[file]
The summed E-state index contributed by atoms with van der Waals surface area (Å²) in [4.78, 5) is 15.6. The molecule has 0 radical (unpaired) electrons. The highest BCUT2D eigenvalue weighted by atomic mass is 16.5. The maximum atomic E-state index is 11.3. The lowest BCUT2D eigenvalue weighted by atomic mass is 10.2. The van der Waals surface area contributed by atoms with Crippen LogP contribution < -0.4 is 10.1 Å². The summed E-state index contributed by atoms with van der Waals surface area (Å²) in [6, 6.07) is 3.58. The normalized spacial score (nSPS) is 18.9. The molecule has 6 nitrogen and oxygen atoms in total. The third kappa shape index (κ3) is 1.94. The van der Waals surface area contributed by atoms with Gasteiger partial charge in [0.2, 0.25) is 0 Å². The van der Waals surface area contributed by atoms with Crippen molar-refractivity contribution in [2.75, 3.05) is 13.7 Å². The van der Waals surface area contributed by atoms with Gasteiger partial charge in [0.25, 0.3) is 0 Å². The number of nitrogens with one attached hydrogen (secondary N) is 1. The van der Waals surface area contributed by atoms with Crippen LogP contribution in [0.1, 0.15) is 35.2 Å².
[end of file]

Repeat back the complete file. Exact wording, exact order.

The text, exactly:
The summed E-state index contributed by atoms with van der Waals surface area (Å²) in [4.78, 5) is 15.6. The molecule has 0 radical (unpaired) electrons. The highest BCUT2D eigenvalue weighted by atomic mass is 16.5. The maximum atomic E-state index is 11.3. The lowest BCUT2D eigenvalue weighted by atomic mass is 10.2. The van der Waals surface area contributed by atoms with Crippen LogP contribution < -0.4 is 10.1 Å². The summed E-state index contributed by atoms with van der Waals surface area (Å²) in [6, 6.07) is 3.58. The normalized spacial score (nSPS) is 18.9. The molecule has 6 nitrogen and oxygen atoms in total. The third kappa shape index (κ3) is 1.94. The van der Waals surface area contributed by atoms with Gasteiger partial charge in [0.2, 0.25) is 0 Å². The van der Waals surface area contributed by atoms with Crippen molar-refractivity contribution in [2.75, 3.05) is 13.7 Å². The van der Waals surface area contributed by atoms with Gasteiger partial charge in [0.25, 0.3) is 0 Å². The number of nitrogens with one attached hydrogen (secondary N) is 1. The van der Waals surface area contributed by atoms with Crippen LogP contribution in [0.1, 0.15) is 35.2 Å².